Isn't It Good to Speak a Foreign Language?
"You really are a lucky dog. "
Many peole assume that admission into the Institute of Foreign Trade means not only a farewell to "unemployment", but also a hearty handshake with affluence. They say, and I quote, "As soon as you graduate, you will have a fair chance to go abroad. You may fly round the world, see exciting things and exotic places and feel as happy as a lark and as proud as a peacock. "
I didn't know what to.think when I first came to this institute. Happy? Yes , happy that I had been admitted by this splendid institute of higher learning. I started to dream about the many things I had so excitedly heard from those who like to dream. I fancied myself posted to one of our commercial offices overseas, working in carpeted offices with air-conditioning, and delightful social activities and parties in the evenings. "What would you like, tea or coffee?" I would answer with a nod, "Brazilian coffee with Danish milk please. " And trying to make conversation, I would say, "What lovely Mediterranean weather we are having!"
Sometimes, however, I felt a bit uneasy. Comfort is not the only thing in life, you know. I do care about what people may think of me, particularly those "scholarly" people who might turn up their noses at the mere mention of the word "trade" and frown at me. taking me for a little money-grubbing, vulgar merchant.
Well. a year at this institute has taught me a great many things.
First, it is not at all easy to be trained for the foreign trade service. Like the students of all other institutes, you must work hard , be straight in all your dealings , staunchly patriotic , loyal and 100% reliable. You must get a good command of two foreign languages and Chiiiese , and try in every way to broaden the range and scope of your knowledge, which you may have to draw upon in your future work - history, geography, culture and so on and so forth.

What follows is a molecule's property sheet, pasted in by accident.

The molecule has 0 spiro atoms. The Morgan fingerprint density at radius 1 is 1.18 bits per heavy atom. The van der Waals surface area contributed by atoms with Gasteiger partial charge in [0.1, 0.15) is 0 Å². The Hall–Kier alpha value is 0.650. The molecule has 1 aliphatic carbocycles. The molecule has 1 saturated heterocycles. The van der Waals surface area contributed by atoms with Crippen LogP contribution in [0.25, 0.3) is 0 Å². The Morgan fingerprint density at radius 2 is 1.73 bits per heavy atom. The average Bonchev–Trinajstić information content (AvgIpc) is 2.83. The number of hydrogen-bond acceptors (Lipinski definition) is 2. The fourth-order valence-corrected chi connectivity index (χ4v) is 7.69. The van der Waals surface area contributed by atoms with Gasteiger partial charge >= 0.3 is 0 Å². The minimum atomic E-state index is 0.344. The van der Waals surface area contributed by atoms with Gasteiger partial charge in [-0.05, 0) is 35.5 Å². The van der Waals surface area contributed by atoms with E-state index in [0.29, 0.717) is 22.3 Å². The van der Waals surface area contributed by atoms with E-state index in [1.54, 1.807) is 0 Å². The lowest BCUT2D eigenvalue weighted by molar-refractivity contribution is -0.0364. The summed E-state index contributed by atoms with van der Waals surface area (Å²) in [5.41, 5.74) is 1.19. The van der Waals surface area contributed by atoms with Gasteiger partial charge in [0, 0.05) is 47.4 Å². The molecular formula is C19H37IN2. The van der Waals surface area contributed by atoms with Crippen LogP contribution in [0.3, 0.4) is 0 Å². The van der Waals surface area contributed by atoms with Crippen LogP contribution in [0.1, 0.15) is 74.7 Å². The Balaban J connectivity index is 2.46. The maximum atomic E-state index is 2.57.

Let me cite one or two examples to show how important it is to know the customs and culture of different countries.
Once , one of our corporations wanted to sell washing machines to Arab countries. In an advertisement to promote sales, strategy demands diagrams instead of written instructions. Dirty clothes went into the machine in the first diagram, a thorough washing was illustrated in the third. Simple and clear. But the result was disastrous. Arabic is written from right to left. How can this corporation expect to promote sales with dirty clothes as a reault of the new machine?
Another example concerns trade-marks. One of the best batteries produced in China is the "White Elephant" battery. In English, however, "White Elephant" means an object that is useless, overpriced and utterly undesirable. Do you think English -speaking people would be inclined to make a large purchase of this "White Elephant"?
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